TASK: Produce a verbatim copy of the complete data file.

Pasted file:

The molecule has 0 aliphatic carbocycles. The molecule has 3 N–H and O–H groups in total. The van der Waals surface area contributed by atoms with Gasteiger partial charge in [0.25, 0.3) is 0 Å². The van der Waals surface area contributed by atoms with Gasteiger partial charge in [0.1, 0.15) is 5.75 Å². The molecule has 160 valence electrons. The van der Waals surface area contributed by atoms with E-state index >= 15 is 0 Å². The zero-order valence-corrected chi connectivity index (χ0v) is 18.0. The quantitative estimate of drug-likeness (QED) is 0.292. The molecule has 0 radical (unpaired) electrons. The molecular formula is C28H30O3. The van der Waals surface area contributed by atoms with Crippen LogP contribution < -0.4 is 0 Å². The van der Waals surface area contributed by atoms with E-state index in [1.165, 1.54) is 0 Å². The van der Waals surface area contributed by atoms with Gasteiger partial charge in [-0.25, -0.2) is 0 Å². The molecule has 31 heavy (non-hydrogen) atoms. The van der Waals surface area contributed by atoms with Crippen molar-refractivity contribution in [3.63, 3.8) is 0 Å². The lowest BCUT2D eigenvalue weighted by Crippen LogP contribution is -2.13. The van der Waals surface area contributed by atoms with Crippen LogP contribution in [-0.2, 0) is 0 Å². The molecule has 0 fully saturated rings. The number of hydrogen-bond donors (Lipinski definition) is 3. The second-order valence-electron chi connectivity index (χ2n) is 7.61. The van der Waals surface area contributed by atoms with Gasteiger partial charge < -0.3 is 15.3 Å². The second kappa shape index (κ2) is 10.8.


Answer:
The molecule has 0 aliphatic carbocycles. The molecule has 3 N–H and O–H groups in total. The van der Waals surface area contributed by atoms with Gasteiger partial charge in [0.25, 0.3) is 0 Å². The van der Waals surface area contributed by atoms with Gasteiger partial charge in [0.1, 0.15) is 5.75 Å². The molecule has 160 valence electrons. The van der Waals surface area contributed by atoms with E-state index >= 15 is 0 Å². The zero-order valence-corrected chi connectivity index (χ0v) is 18.0. The quantitative estimate of drug-likeness (QED) is 0.292. The molecule has 0 radical (unpaired) electrons. The molecular formula is C28H30O3. The van der Waals surface area contributed by atoms with Crippen LogP contribution < -0.4 is 0 Å². The van der Waals surface area contributed by atoms with E-state index in [1.165, 1.54) is 0 Å². The van der Waals surface area contributed by atoms with Gasteiger partial charge in [-0.25, -0.2) is 0 Å². The molecule has 31 heavy (non-hydrogen) atoms. The van der Waals surface area contributed by atoms with Crippen molar-refractivity contribution in [3.63, 3.8) is 0 Å². The lowest BCUT2D eigenvalue weighted by Crippen LogP contribution is -2.13. The van der Waals surface area contributed by atoms with Crippen LogP contribution in [-0.2, 0) is 0 Å². The molecule has 0 fully saturated rings. The number of hydrogen-bond donors (Lipinski definition) is 3. The second-order valence-electron chi connectivity index (χ2n) is 7.61. The van der Waals surface area contributed by atoms with Gasteiger partial charge < -0.3 is 15.3 Å². The second kappa shape index (κ2) is 10.8.